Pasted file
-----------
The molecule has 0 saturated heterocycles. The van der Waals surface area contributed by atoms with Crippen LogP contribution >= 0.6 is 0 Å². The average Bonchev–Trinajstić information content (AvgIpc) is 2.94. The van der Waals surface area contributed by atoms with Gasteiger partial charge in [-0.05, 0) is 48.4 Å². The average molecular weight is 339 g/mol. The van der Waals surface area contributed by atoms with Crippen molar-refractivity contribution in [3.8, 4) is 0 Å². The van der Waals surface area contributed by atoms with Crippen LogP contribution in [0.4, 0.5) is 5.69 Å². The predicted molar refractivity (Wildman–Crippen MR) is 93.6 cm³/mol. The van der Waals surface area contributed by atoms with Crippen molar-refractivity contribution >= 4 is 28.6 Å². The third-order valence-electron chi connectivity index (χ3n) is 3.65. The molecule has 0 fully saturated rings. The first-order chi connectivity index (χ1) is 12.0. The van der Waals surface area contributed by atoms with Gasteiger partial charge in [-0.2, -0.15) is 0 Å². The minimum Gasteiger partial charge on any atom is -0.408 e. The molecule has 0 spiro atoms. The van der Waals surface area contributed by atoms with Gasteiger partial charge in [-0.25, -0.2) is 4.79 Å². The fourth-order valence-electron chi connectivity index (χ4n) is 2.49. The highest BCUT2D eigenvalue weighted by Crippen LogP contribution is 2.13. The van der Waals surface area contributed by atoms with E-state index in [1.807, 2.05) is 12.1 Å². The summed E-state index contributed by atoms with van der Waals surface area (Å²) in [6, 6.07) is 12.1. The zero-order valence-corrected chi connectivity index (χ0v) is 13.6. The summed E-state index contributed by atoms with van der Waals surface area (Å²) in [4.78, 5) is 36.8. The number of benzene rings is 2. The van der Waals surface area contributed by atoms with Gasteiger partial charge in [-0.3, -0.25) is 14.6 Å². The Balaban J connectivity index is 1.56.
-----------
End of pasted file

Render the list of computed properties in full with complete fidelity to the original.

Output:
The molecule has 0 saturated heterocycles. The van der Waals surface area contributed by atoms with Crippen LogP contribution >= 0.6 is 0 Å². The average Bonchev–Trinajstić information content (AvgIpc) is 2.94. The van der Waals surface area contributed by atoms with Gasteiger partial charge in [-0.05, 0) is 48.4 Å². The average molecular weight is 339 g/mol. The van der Waals surface area contributed by atoms with Crippen molar-refractivity contribution in [3.8, 4) is 0 Å². The van der Waals surface area contributed by atoms with Crippen LogP contribution in [0.4, 0.5) is 5.69 Å². The predicted molar refractivity (Wildman–Crippen MR) is 93.6 cm³/mol. The van der Waals surface area contributed by atoms with Crippen molar-refractivity contribution >= 4 is 28.6 Å². The third-order valence-electron chi connectivity index (χ3n) is 3.65. The molecule has 0 fully saturated rings. The first-order chi connectivity index (χ1) is 12.0. The van der Waals surface area contributed by atoms with Gasteiger partial charge in [-0.2, -0.15) is 0 Å². The minimum Gasteiger partial charge on any atom is -0.408 e. The molecule has 0 spiro atoms. The van der Waals surface area contributed by atoms with Gasteiger partial charge in [-0.25, -0.2) is 4.79 Å². The fourth-order valence-electron chi connectivity index (χ4n) is 2.49. The highest BCUT2D eigenvalue weighted by Crippen LogP contribution is 2.13. The van der Waals surface area contributed by atoms with E-state index in [1.807, 2.05) is 12.1 Å². The summed E-state index contributed by atoms with van der Waals surface area (Å²) in [6, 6.07) is 12.1. The zero-order valence-corrected chi connectivity index (χ0v) is 13.6. The summed E-state index contributed by atoms with van der Waals surface area (Å²) in [4.78, 5) is 36.8. The number of benzene rings is 2. The van der Waals surface area contributed by atoms with Gasteiger partial charge in [-0.3, -0.25) is 14.6 Å². The Balaban J connectivity index is 1.56.